I have a tattoo encircling my leg about an inch above my ankle that I’m getting removed. It’s been a week since I last had it zapped and as it was tender, I have avoided shaving near it.
Today I notice that besides having a two inch band of 1/8" long hair around my lower leg, the hair that is directly on the tattoo is blond/colorless while the rest is normally colored.
Now, I know that laser tattoo removal can sometimes cause hyper-pigmentation in the skin, but hair? Not only that, but I yanked one out (in the interest of science, of course) and the part that was below the skin looks like my normal brown. What is going on?
There’s been many a statement on the boards about the mechanics of laser tattoo removal. The scenario that appears most reasonable to me is as follows:
First off, the laser will almost certainly be Q-switched, meaning that the shutter speed, if you’ll allow the latitude of expression, is much shorter. With this in place, the laser medium may be exited to the highest possible state, allowing for an extremely short-lived, high-intensity burst of energy, giving you a photomechanical reaction upon exposure. Quite literally, an explosive expansion of the ink. The ink can then be eliminated by your body naturally.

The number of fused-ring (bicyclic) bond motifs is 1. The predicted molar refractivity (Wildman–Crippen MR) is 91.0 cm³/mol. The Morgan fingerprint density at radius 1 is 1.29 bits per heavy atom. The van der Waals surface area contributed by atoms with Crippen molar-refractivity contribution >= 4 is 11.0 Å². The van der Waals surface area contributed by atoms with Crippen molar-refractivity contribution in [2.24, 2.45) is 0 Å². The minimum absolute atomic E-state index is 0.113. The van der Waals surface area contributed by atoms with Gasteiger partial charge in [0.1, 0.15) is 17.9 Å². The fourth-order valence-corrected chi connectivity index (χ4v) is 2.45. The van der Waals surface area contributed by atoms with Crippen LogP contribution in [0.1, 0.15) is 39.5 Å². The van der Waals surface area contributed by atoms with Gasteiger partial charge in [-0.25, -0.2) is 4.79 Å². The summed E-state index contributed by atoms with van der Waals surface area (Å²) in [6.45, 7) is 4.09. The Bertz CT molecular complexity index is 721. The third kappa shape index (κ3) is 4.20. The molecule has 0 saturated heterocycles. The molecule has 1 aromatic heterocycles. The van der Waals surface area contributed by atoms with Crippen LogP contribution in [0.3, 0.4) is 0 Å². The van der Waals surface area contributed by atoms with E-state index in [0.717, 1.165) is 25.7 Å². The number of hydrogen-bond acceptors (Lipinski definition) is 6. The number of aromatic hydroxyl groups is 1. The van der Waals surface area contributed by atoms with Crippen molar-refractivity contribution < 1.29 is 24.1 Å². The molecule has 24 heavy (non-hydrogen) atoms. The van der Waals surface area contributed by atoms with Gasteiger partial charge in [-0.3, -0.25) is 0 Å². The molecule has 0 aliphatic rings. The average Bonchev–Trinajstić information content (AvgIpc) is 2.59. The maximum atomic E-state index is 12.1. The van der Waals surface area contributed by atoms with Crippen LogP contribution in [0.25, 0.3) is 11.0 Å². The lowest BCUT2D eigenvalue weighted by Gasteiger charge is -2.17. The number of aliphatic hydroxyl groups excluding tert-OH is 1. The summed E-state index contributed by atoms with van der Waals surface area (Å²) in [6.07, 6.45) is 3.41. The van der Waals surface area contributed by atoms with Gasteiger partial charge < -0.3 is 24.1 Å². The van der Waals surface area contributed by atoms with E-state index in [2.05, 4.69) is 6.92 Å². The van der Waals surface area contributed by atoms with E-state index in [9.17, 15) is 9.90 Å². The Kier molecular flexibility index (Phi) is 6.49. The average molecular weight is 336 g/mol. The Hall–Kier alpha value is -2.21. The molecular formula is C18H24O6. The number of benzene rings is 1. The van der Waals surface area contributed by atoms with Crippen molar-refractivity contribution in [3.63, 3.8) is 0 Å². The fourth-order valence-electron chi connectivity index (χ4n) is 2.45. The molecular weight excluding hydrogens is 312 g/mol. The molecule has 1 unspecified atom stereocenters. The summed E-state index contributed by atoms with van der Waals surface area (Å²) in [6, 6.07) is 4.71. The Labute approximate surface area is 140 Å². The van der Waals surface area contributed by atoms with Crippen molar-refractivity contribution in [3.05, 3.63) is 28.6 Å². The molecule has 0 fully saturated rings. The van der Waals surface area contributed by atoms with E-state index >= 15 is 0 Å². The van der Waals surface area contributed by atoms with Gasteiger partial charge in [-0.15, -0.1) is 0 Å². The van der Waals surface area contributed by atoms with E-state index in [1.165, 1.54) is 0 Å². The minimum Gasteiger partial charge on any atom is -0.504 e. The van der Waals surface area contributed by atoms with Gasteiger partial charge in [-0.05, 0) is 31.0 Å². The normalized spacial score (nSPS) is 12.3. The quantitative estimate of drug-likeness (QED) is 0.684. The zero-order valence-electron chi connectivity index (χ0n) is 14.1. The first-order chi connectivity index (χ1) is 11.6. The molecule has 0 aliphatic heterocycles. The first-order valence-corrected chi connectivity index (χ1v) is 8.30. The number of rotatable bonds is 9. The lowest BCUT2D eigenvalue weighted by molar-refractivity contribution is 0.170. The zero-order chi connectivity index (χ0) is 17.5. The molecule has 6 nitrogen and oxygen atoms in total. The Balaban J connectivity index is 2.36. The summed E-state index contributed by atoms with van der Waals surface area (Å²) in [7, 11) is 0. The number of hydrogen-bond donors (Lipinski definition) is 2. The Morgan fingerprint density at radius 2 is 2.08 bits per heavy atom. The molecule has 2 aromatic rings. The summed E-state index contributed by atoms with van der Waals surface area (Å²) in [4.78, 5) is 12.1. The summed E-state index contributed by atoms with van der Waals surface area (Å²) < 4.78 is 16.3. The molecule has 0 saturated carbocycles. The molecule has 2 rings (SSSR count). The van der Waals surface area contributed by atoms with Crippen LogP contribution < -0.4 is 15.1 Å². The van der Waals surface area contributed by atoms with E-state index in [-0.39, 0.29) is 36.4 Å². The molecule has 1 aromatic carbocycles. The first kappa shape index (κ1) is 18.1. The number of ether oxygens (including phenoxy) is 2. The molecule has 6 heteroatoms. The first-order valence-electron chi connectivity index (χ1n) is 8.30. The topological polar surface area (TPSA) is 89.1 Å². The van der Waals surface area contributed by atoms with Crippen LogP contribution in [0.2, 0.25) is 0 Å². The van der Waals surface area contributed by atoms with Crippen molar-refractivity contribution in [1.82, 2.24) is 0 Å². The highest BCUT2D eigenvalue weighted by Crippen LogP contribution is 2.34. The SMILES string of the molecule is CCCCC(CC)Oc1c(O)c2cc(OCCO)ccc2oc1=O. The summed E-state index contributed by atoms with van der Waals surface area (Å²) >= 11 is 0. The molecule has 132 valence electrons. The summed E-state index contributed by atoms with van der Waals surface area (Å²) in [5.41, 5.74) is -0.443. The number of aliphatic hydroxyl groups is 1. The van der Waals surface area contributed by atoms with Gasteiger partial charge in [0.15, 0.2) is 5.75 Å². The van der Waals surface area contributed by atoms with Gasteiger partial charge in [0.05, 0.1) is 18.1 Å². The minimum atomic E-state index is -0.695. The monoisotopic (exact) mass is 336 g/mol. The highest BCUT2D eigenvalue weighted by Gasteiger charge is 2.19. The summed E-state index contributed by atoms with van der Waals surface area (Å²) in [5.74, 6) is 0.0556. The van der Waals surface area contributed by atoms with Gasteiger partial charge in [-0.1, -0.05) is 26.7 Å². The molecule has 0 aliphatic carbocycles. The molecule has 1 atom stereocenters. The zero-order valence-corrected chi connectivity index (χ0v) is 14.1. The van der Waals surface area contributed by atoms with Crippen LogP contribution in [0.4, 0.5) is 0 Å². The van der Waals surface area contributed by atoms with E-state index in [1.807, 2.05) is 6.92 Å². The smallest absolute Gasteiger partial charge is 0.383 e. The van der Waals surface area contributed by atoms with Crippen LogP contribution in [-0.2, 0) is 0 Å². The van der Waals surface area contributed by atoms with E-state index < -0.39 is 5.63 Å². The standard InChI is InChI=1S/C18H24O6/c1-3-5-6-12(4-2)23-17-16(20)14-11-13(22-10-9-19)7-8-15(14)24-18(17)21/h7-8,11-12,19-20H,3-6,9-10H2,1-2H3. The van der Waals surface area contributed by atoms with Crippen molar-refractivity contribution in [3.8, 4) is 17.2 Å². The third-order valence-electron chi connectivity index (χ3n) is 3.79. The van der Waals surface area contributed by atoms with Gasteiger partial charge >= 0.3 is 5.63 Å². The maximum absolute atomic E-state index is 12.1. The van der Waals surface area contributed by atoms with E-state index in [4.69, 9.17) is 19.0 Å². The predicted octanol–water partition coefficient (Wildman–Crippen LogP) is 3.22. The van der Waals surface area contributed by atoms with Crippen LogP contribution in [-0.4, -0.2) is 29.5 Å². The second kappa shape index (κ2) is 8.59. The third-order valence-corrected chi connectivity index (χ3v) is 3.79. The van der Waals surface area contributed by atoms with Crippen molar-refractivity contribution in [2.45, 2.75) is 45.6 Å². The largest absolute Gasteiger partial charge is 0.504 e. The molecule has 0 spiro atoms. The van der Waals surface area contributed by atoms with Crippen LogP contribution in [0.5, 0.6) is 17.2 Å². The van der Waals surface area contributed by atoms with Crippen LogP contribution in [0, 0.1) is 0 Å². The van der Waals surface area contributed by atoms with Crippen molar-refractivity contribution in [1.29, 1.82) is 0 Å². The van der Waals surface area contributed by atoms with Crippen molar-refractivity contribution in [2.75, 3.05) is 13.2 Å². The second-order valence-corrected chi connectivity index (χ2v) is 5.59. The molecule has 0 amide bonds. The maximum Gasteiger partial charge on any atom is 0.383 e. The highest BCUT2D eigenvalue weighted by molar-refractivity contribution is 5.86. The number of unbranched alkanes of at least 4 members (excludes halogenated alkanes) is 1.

Depending on the colors in your tattoo, different types of lasers will be neessary to best remove the pigmentation. From the Shore Laser Center:
Apparently, the shorter the wavelength, the more likely the chance for hyper or hypopigmentation, especially in individuals with darker skin. The meaning? Those with the more pale skin should be able to withstand the shorter wavelength of the Frequency doubled Nd:YAG laser.
That’s enough prelude.
At that short a wavelength, the radiation won’t penetrate as deeply due to scatter. The laser was apparently able to penetrate the hair that is exposed, but was unable to get to the roots, so to speak.
There’s your WAG. And, I’ll wager it’s a good one.